Permafrost patterns

The full picture of permafrost is merely hinted at in patterns that can be spotted across Alaska’s North Slope and in places throughout the Arctic. In this Frontier Scientists video, explore the permafrost patterns which dot the Arctic tundra…

Featured: Vladimir Romanovsky, a professor in Geophysics and professor of geology at the University of Alaska Fairbanks Geophysical Institute.

Featured: Ronald Daanen, assistant professor at the University of Alaska, Fairbanks at time of filming (2012).

Making ice wedge polygons

Winter temperatures cause soil to contract, forming cracks. The seasons turn to spring, when snow melt water infiltrates the cracks and– influenced by the temperature of underground permafrost– freezes to form ice wedges. Water, unlike most compounds (i.e. soil and organic matter in the tundra) which contract when they freeze, actually expands when it freezes and forms ice. If you were to take a cross-section of an ice wedge it’d be shaped like an extremely narrow pizza slice poked point-first into the ground.

In winter cracks form again, usually in the same place, even forming a fissure in the existing ice wedge. Then in spring more water gets into the cracks, enlarging the ice wedges. In time the ice wedges get so big that they push the material above into ridges that can be seen forming geometric shapes on the tundra.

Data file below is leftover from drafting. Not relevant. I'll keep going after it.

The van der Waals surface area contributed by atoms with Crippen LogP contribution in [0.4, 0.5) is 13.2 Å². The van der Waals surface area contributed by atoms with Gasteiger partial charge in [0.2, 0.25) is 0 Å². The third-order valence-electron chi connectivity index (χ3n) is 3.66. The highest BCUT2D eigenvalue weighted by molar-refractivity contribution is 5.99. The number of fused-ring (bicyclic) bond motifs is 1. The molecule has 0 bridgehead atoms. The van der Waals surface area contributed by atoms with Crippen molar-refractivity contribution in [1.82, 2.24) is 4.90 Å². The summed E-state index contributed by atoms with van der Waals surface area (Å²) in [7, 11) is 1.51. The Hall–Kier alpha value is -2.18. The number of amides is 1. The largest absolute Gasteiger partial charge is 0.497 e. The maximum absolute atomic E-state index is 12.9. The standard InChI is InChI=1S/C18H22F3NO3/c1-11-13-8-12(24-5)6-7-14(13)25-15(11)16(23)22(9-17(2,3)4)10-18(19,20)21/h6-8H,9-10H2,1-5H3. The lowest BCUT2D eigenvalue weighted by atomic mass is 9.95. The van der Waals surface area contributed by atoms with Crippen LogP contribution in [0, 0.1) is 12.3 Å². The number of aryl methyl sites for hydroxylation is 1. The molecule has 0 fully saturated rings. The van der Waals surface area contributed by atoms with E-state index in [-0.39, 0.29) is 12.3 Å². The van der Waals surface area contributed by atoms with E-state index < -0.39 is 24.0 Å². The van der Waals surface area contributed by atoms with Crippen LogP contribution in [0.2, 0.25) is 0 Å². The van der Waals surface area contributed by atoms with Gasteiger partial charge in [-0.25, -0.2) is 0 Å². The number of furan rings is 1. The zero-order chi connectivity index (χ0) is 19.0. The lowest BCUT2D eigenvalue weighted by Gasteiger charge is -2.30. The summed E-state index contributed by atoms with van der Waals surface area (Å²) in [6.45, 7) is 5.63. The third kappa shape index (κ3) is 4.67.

Cable: “This crack again fills with water and freezes. And so over hundreds, thousands of years this crack get bigger and bigger and fills with more and more ice and this creates an ice wedge. That’s what creates this polygonal landscape.”

The landscape is like a jigsaw puzzle, every piece in place. The cracks at the edges of the puzzle pieces are where water has entered and created ice wedges. Ice wedges meet up with their fellow ice wedges where the cracks join. Meanwhile, the center of the puzzle pieces are ruled by soil and organic matter.


“As the ice wedge forms it’s pushing up the ice on either side of it and so you create some microtopography, is what we call it, so very small topographic relief. And this topographic relief creates areas that collect water,” Cable said.

The edges of the polygonal puzzle pieces are usually higher than their centers, creating little walls that gird the depression. Snow gets trapped in that depression during the winter, when Arctic winds blow snow across the tundra. “During the winter the lower areas tend to fill with more snow,” Cable described. “The snow insulates the ground and keeps it warmer. In turn, the permafrost under these areas tends to be warmer. So it’s really in the way that they create this microtopography that it’s important for permafrost,” and the plant life and ecosystems that permafrost support.